Pursuant to the Emergency Economic Stabilization Act of 2008, SIGTARP (Special Investigator General of the Troubled Asset Relief Program) must report to Congress on its oversight activities and compile certain specified data and information about the operation of TARP. SIGTARP’s reports to Congress are due 60 days after confirmation of the Special Inspector General and quarterly thereafter. The Special Inspector General also testifies periodically before relevant Congressional Committees.
The Special Inspector General Neil Barofsky, delivered his quarterly report today and it does not paint a pretty picture of the Tarp program. In the 224-page quarterly report (embedded below) Barofsky acknowledged that TARP had stabilized the financial system, but he said that it has so far failed to restore consumer and business lending and to significantly prevent home foreclosure. He also reports that banks continue their wayward behavior because (as many Conservative commentators predicted), they are sure that the government will not let them fail.
Barofsky criticized the Democratic congress and administration by saying “it is hard to see how any of the fundamental problems in the system have been addressed to date…..the bailout will have been for naught if we do nothing to correct the fundamental problems in our financial system and end up in a similar or even greater crisis in two, or five, or ten years’ time.”
The top Republican on the Senate Homeland Security and Governmental Affairs Committee, Sen. Susan Collins, (R-MA), said she was “deeply troubled” by the report.take our poll - story continues below
“It appears that ‘too big to fail’ institutions are even larger and possibly more interconnected as a result of TARP assistance,” she said. “The market mentality now seems fixed that the U.S. government will continue to step in and bail out giant financial institutions.”
In his report, Barofsky wrote that “on the positive side, there are clear signs that aspects of the financial system are far more stable than they were at the height of the crisis in the fall of 2008.” He noted many big firms that had received TARP funds had repaid them; that they had been able to raise new capital; that that taxpayers had earned a profit on certain TARP investments, and that the ultimate cost of TARP to taxpayers “might be significantly less than initially estimated.”
But Barofsky warned that in his view, little had changed to head off another financial crisis:
- “To the extent that huge, interconnected, ‘too big to fail’ institutions contributed to the crisis, those institutions are now even larger, in part because of the substantial subsidies provided by TARP and other bailout programs.”
- “To the extent that institutions were previously incentivized to take reckless risks through a ‘heads, I win; tails, the Government will bail me out’ mentality, the market is more convinced than ever that the Government will step in as necessary to save systemically significant institutions. This perception was reinforced when TARP was extended until October 3, 2010, thus permitting Treasury to maintain a war chest of potential rescue funding at the same time that banks that have shown questionable ability to return to profitability (and in some cases are posting multi-billion-dollar losses) are exiting TARP programs.”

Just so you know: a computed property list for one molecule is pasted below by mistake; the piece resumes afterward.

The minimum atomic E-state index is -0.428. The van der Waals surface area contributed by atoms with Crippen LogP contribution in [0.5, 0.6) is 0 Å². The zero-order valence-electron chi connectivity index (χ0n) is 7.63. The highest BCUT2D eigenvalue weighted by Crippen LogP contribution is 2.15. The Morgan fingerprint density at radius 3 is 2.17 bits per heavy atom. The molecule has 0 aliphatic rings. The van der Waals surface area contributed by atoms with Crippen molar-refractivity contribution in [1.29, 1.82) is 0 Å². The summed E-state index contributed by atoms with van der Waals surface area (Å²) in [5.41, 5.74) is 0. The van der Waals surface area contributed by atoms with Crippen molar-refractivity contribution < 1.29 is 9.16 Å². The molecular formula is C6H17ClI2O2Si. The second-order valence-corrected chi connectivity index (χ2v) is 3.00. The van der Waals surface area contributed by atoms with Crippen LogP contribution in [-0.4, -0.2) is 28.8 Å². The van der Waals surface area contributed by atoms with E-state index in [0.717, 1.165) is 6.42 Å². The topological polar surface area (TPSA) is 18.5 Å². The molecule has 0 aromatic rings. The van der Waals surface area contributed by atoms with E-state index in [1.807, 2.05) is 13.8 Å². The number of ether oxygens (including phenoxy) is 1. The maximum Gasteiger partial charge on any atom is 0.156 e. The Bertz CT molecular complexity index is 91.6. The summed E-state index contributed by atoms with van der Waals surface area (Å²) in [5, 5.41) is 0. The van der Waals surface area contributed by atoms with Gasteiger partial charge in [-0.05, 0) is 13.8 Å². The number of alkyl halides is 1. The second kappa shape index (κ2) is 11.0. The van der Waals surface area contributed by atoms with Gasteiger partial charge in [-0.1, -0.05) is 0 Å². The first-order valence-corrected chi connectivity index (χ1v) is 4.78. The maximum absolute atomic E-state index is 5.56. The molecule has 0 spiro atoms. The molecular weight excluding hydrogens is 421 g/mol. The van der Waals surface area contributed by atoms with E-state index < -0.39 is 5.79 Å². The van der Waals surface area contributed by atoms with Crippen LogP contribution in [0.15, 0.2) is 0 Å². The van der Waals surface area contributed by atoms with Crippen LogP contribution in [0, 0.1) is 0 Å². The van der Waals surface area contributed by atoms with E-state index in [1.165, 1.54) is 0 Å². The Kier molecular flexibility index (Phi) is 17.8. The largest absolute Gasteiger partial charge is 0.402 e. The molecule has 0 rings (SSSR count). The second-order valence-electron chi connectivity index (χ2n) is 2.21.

- “To the extent that large institutions’ risky behavior resulted from the desire to justify ever-greater bonuses — and indeed, the race appears to be on for TARP recipients to exit the program in order to avoid its pay restrictions — the current bonus season demonstrates that although there have been some improvements in the form that bonus compensation takes for some executives, there has been little fundamental change in the excessive compensation culture on Wall Street.”
- “To the extent that the crisis was fueled by a ‘bubble’ in the housing market, the federal government’s concerted efforts to support home prices…risk re-inflating that bubble in light of the government’s effective takeover of the housing market through purchases and guarantees, either direct or implicit, of nearly all of the residential mortgage market.” (Fannie Mae, Freddie Mac, the Federal Housing Administration and other government agencies now insure more than 90% of all mortgages from the risk of nonpayment.)
Barofsky also said that TARP goals to increase bank lending and prevent home foreclosures “have simply not been met” – “lending continues to decrease, month after month” and “foreclosures remain at record levels (and) the TARP foreclosure prevention program has only permanently modified a small fraction of eligible mortgages.
“To the extent that the government had leverage through its status as a significant preferred shareholder to influence the largest TARP recipients to carry out such policy goals, it was lost with their exit from TARP,” he added. (Source:Fox Business)
Putting it all together it seems as if the Inspector General is saying when the government acts as a safety-net for an industry, it leads to Disaster because the industry expects the “nanny-state” to bail them out. Even the attack on bank compensation is leading the country down the slippery slope of another financial crisis. Its time for Obama and Congress to look at the financial industry and find solutions for the banks to heal themselves rather than the federal government running the banks.
The full quarterly SIGTARP report follows”